The parenting style that my parents use is authoritative approach which has shaped my cognitive development, thus encouraged me to achieve an identity. My parents are warm and loving, yet they still insist that I behave appropriately. When I did not behave, my parents would put me on restriction. They do not believe in hitting as a way to discipline; it just leads to aggressive behavior and resentment. Taking away a privilege for a week that I enjoyed doing (depending on how severe the action was), stopped me from doing it again. My parents also encourage independence, give me freedom to explore, encourage connectedness to the family, and provide emotional support. "The Œauthoritative' parent has family rules and exercises authority. All rules are explained and reasons are given for decisions" (Rincover, no date given,http://www.osmond.com/osnet/family/muchlove.html). They were willing to explain the reasons for their rules and give their daughters the freedom to disagree. When my mother would not let me go out with my friends, I would argue with her. My mother would not just tell me that I could not go out, but gave me an explanation why I could not go. Even though I would sometimes disagree with my parents' advice or suggestions, they would still make me hear them. One of the biggest conflict growing up, was going out and dating. My parents did not let me go out that much, thus they did not want me to have a boyfriend until I graduated from high school. Finally, after my parents and I sat down and discussed this dilemma, I understood where my parents were coming from and they understood me. After this conversation, they let me go out, but I had a curfew. They also let me date, but I had to bring my sister or a friend along. My parents also permit verbal disagreements which promote cognitive development as long as they remain focus on principles. Through discussions of family rules and practices, I became more aware of my parents' values and reasons behind them. Gradually, I came to see the importance of parental beliefs and values and adopted many as my own, thus forming an identity.

Authoritarian parents set high standards, place a high value on conformity, and expect obedience without any questions or comments. They are demanding and unresponsive to a child's needs. They feel that children should obey their parents and not talk back, thus they "discourage independence and individuality" (Pike,1996). If a child doesn't agree on what the parent thinks is right and questions them, the parents will use force and punishment. According to Waitly, an authoritarian parent would say to a child "Do what I say!". An authoritarian parent's characteristics are controlling, bossy, setting rigid rule, not asking their child but telling them, may use physical punishment and humiliation to get cooperation, little verbal exchange, make all decisions, and ignores their child's feelings (Waitly, no date). Authoritarian parenting approach affects a child's cognition negatively. Children who are consistently treated an a authoritarian way tend to be withdrawn, rebellious, unhappy, have a low self-esteem, anxious, lacked intellectual curiosity, and react to others with hostility when frustrated. "Research indicates an authoritarian parent may produce a child who lacks spontaneity, curiosity and creativity..." (Pike, 1996). According to Baumrind (1971), girls were dependent, lacked exploration, and retreated from challenging tasks.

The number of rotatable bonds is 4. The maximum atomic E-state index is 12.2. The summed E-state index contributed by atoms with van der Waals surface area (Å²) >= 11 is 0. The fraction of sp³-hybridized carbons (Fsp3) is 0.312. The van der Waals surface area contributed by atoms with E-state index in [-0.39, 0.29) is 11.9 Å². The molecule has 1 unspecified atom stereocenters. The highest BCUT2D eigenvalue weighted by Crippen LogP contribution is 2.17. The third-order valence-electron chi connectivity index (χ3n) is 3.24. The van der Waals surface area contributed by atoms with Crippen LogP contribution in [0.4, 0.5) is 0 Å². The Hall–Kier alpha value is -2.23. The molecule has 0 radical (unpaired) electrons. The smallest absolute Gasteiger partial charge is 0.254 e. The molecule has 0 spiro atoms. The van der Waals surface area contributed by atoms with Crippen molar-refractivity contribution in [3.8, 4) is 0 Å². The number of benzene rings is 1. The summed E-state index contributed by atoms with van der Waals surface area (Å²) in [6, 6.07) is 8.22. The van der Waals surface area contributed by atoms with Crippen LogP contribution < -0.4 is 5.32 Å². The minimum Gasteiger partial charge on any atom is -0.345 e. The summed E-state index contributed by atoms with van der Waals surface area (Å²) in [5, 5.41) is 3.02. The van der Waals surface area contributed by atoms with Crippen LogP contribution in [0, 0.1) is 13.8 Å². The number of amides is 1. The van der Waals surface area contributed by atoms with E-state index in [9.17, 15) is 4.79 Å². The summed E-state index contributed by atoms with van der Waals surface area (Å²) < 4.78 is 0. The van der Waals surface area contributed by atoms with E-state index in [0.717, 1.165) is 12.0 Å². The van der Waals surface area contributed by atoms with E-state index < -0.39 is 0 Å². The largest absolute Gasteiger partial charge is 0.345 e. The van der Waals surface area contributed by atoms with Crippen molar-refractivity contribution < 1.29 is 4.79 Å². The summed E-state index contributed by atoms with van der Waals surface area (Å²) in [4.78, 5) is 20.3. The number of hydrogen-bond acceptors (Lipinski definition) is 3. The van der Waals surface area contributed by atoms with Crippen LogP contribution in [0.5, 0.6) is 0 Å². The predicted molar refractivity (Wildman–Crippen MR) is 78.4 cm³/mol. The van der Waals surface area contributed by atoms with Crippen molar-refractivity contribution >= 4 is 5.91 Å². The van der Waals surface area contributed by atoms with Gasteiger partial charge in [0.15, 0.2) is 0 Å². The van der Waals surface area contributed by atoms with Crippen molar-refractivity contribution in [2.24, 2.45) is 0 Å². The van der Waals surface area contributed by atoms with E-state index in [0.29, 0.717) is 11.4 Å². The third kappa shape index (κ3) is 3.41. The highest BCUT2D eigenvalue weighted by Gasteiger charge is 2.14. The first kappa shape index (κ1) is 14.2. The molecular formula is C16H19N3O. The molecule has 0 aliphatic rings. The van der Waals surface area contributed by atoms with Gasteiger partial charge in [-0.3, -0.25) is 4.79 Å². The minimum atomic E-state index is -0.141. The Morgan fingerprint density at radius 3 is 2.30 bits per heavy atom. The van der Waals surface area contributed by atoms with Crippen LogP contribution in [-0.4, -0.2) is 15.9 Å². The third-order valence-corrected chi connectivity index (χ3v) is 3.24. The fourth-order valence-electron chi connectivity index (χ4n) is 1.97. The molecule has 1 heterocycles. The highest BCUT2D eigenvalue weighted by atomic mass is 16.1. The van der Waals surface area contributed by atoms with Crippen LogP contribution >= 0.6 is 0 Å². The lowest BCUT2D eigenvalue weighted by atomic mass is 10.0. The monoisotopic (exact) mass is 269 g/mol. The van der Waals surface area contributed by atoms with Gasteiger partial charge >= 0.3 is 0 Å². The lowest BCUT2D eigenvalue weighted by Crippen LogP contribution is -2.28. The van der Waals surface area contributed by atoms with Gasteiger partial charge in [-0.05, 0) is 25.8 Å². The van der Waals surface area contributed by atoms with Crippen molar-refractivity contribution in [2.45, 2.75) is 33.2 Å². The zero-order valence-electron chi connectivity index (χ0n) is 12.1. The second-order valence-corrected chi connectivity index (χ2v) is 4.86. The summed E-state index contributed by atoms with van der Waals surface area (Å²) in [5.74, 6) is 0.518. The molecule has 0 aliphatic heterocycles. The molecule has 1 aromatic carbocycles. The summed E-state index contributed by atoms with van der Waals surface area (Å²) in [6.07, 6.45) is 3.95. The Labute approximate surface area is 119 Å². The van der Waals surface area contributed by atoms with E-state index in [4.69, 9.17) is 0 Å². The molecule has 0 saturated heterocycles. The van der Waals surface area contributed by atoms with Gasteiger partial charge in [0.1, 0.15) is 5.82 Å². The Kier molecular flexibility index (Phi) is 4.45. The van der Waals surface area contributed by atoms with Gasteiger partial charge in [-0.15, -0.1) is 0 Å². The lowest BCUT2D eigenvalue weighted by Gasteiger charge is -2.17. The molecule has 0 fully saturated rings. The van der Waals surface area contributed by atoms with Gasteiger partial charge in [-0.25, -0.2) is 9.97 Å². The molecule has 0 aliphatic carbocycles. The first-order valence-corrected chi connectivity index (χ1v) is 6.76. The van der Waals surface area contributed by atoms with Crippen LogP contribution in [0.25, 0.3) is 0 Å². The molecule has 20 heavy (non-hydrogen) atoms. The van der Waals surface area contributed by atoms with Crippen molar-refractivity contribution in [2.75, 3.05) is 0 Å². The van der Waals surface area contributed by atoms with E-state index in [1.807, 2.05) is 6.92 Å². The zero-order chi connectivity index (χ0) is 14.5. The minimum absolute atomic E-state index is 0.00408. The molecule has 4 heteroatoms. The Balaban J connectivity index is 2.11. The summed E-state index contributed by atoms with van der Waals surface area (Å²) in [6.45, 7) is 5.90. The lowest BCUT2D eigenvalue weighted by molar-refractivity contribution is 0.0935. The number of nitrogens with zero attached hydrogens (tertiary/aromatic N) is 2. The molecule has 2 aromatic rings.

Many of my aunts and uncles use the authoritarian approach in raising their children. Their children can't question their parents or share their point of views. Their parents are also strict and demanding. My cousins have a hard time going out and communicating with their parents. Since their was no motivation from their parents to continue school, many of my cousins have dropped out of high school.

Authoritarian parenting could negatively affect cognition, but it is not always the case. My mother grew up in a authoritarian family, but it didn't affect her cognition negatively. She states, "It is a good thing that my parents were very strict with me because it made me stay out of trouble. I did not do drugs nor was I promiscuous". My mother has a high self-esteem, is confident, is intelligent, and most of the time is happy. She tried not to do wrong because her father would hit her with a whip. Even though her parents were strict and demanding, My mother grew up to be a confident and intelligent women.

Permissive parents are warm and accepting, but make no demands or set limits on their children. Since they are noncontrolling, these parents allow their children to regulate their own behavior. They allow their children to make their own decisions at any age. "This parent makes few demands, administers little punishment, sets no guidelines, has little structure and avoids asserting authority"(Pike,1996,http://etcs.ext.missouri.edu/publications/xplor/hesguide/humanrel/gh6125.htm). According to Waitly, permissive parents say "Do what you want?" (p. 3). The characteristics of this type of parent are involvement with their child, but there are no rules, demands, or expectations (Waitly, no date). This parenting approach affects a child's cognition negatively. Children of permissive parents tend to be immature, impulsive, underachievers, rebellious, low self-esteem, dependent on adults, and showed less persistence on school tasks.